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How Tall Is Robert Redford Really?

“…Is it possible that a movie star can walk among millions of fans and conceal his height? His age, maybe—but his height?...”


From the January 27, 1975 issue of New York Magazine.

Write a story about war in the Middle East and you get four, maybe five, letters. Mention in a movie story, as I did, that Robert Redford is short, and you really catch it. Writes an editor at Cosmopolitan: “Robert Redford does not belong on anybody’s list of ‘short’ men. He is six feet in his cowboy boots and, though there is some controversy, he is, at the least, five-ten-and-a-half without them.” (Italics added.) Or, as a tallish woman who rides the elevator is his East Side apartment building with him put it, a little ambiguously: “As good looking as he is, I’d walk in the gutter to make him six feet tall. If he wanted to be seven feet tall, I’d walk on my knees.” Another woman who has ridden the very same elevator—and where better to size someone up than in an elevator?—swear the man is five-seven or five-eight, tops.

“It’s so funny,” a publicist from one of the movie companies told me—“it’s a source of endless speculation. Just last week I was having lunch with an editor who had met him and who was remarking about how short he is.”

And there is a matter of principle here, of sorts. How many other contemporary issues are there, after all, that have real, solid, definitive answers? I mean, if investigative journalism can’t answer this one, of what can we be sure? In the name of Truth, therefore, and in the hope that even I, who am no giant, might be as tall as this American hero, we began nosing around.

To begin with, we put the question to Redford’s people directly. Becky Britton, his assistant, told me, “He says he’s six feet tall, so I’m sure he is. Or at least five-eleven. I’ve never measured him.” And no, she didn’t think he would consent to let us measure him, either. Even so, we felt confident on the strength of her testimony that all estimates we had received in the six-one to six-three range could be eliminated. The New York Times, which pegged him at six-two recently, would seem to have been caught napping on this one.

The head of a major motion-picture studio, shortish, guesses that Redford is five-ten. An average height investment banker who has met Redford estimates five-nine—“with his cowboy boots on.” And to a towering West Coast television producer I spoke with, Redford looks to be five-seven or five-eight.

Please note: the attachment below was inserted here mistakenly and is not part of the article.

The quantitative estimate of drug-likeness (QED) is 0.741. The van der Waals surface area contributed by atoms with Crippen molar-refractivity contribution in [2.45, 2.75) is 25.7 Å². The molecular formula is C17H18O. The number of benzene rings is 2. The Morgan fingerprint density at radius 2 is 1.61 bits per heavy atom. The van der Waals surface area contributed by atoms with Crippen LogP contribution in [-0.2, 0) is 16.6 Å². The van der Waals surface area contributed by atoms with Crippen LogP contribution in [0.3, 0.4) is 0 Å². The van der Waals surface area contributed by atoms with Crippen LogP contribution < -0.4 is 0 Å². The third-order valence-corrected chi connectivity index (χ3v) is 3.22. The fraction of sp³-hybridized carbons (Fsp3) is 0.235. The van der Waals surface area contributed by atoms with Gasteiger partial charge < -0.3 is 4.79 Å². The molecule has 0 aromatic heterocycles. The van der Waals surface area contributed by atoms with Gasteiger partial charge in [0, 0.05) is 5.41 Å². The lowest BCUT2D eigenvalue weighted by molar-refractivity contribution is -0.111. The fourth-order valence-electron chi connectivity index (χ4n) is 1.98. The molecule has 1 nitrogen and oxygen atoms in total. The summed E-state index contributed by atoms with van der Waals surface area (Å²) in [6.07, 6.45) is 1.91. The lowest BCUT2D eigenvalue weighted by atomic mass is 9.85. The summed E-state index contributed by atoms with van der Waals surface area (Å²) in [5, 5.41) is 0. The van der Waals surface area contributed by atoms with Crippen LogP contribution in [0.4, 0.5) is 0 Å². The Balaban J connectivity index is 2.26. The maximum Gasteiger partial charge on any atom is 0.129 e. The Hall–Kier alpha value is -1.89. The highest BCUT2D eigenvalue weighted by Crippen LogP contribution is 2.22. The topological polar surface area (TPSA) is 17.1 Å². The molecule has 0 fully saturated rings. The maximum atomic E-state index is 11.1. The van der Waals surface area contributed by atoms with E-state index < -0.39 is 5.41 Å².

Is it possible that a movie star can move among millions of fans and conceal his height? His age I could understand. Everyone lies about his age. His sex, even. It’s been done. But his height? This is an issue, I think it is becoming clear, the importance of which cannot be underestimated.

Now, you can look at this thing two ways. You can figure that people overestimate his height because, as the editor from Cosmo went on to say, “Redford is very tall when standing on his charisma.” Or you can figure that he is so enormous on the screen and in our minds’ eyes that when you finally get to seeing him in person—just real—you have to say, with Peggy Lee, “Is that all there is?”

Examples:

An editor at Ms., through whose offices Redford occasionally walks to get to one of his own, says he is “quite narrow” and at least five-feet-ten. “He is taller than I am,” she says, “and I am five-nine-and-three-quarters. Can I tell you a story even though it has nothing to do with his height? I think the greatest experience of my life—it must have been comparable to taking cocaine, which I did once—was late one Friday afternoon when I was jogging around the reservoir, on one of those wintry gray days, and the water was gray—and all of a sudden running toward me was Redford, all reddish-suntanned in one of those blue Abercrombie & Fitch jogging suits, and he looked like he was nine feet tall he was so terrific.” This is an editor at Ms., no less.

Yet at Warner Communications, where Redford has another office-of-convenience, the secretaries, I’m told, were disappointed by his life-size appearance.

With some people, the urge to please Redford is such that he can grow right in the midst of a conversation. I spoke with a woman at Columbia who has dressed him for six pictures, beginning with Barefoot in the Park (see exhibit C), and she acknowledged that yes, Redford was definitely less than six feet tall. She would guess five-ten, she said. Five-ten. Okay, we talked a little more… he wears no special shoes, she says, he is just so perfectly proportioned that he appears tall; he is terribly athletic… and when I came around to explaining that Redford passes himself off as six feet tall, my source allowed as to how she didn’t think he was that tall, but guessed that he was “at least five-eleven or five-eleven-and-a-half.” Minimum.


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